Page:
Rarely has an LSAT student approached me and said, “I’m having trouble with Reading Comprehension.” Perhaps that doesn’t surprise you; after all, reading comprehension is a basic skill that we’re tested on again and again, beginning in elementary school. Of the three sections on the LSAT, it’s the one that’s most familiar and most comfortable for many students (even if they don’t exactly like it).
A funny thing happens, though. That familiarity leads many people preparing for the LSAT (and other standardized tests) to feel pretty confident about the Reading Comprehension section even when their practice test scores in that section aren’t good.
The LSAT, as you knowis a numbers game. Success depends on concrete data, not a general sense of which sections are comfortable and which seem to be hard.
Fixing What Doesn’t Feel Broken
One reason LSAT students tend to neglect the Reading Comprehension section is that it’s not immediately clear how to improve. Analytical Reasoning and, to an extend, Logical Reasoning, present something new for most students. Learning how to tackle that new material makes sense. It may be more difficult to understand how you’re going to improve your ability to read and answer questions when you’ve been practicing those skills for 15 years or more.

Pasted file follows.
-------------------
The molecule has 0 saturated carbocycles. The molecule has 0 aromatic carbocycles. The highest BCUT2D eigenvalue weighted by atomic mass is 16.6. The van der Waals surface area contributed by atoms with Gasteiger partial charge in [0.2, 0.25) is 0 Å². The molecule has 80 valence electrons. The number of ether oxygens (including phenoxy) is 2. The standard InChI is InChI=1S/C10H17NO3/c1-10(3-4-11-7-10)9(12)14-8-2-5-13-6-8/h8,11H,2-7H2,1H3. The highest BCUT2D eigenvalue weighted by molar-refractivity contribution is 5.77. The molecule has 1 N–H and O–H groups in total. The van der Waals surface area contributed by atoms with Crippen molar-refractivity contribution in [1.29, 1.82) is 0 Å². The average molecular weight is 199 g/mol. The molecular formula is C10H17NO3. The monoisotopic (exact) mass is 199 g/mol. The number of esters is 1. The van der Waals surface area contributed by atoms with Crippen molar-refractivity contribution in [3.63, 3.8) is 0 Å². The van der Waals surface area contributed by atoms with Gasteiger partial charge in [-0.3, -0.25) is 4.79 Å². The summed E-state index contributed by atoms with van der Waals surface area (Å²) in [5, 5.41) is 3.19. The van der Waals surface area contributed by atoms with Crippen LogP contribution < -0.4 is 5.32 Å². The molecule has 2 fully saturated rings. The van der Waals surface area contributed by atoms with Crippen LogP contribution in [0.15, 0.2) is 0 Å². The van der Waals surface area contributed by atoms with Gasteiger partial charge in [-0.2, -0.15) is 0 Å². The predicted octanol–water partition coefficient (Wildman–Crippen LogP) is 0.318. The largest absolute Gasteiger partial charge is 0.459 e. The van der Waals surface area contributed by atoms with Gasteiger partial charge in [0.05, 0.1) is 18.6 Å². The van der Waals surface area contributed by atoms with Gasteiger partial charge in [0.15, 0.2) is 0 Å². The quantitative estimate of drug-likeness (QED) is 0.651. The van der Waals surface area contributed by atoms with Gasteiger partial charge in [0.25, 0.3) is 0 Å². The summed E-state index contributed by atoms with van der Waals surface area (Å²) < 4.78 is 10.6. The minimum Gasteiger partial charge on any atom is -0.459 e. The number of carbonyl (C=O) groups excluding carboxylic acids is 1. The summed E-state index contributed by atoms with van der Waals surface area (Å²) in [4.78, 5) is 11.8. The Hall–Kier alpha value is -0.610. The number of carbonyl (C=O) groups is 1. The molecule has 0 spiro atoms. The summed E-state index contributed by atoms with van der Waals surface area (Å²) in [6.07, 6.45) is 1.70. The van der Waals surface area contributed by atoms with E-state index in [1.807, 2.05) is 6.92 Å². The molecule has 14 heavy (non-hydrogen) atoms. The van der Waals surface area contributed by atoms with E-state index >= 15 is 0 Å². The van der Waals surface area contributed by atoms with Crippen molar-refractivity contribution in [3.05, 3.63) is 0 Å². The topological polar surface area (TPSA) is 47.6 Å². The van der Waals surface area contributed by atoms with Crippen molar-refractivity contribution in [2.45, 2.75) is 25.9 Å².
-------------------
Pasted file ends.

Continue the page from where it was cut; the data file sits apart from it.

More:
A good LSAT course (or even Reading Comprehension explanations) will provide the answer to that question. But, even when it’s offered, it can be difficult to accept. For many students, the approach to Reading Comprehension that works best on the LSAT is alien. It’s uncomfortable, and appears to be shifting the student from a reliable old skill into uncertain new territory, just when it matters most.
Like most new endeavors in life, developing an effective approach to LSAT Reading Comprehension requires a leap of faith. You must suspend disbelief and try something new. And, of course, it probably won’t be successful the first time you try. You have to give it a fair chance and really internalize the approach, which will probably mean reading less closely than you’re used to, marking up the passage much more sparingly (and with a different focus) than you would a textbook and taking a strategic approach to the questions. It may even slow you down at first.
The payoff will come, though, and not just in a higher LSAT score. The reading comprehension skills that will help you score higher on the LSAT will also make your studies more focused and efficient when you get to law school. If your Reading Comprehension scores are consistently near perfect on your practice tests, leave well enough alone. If you have room for improvement, don’t cheat yourself out of that edge on the LSAT or that leg up in your first year of law school because you’re holding on to what’s comfortable.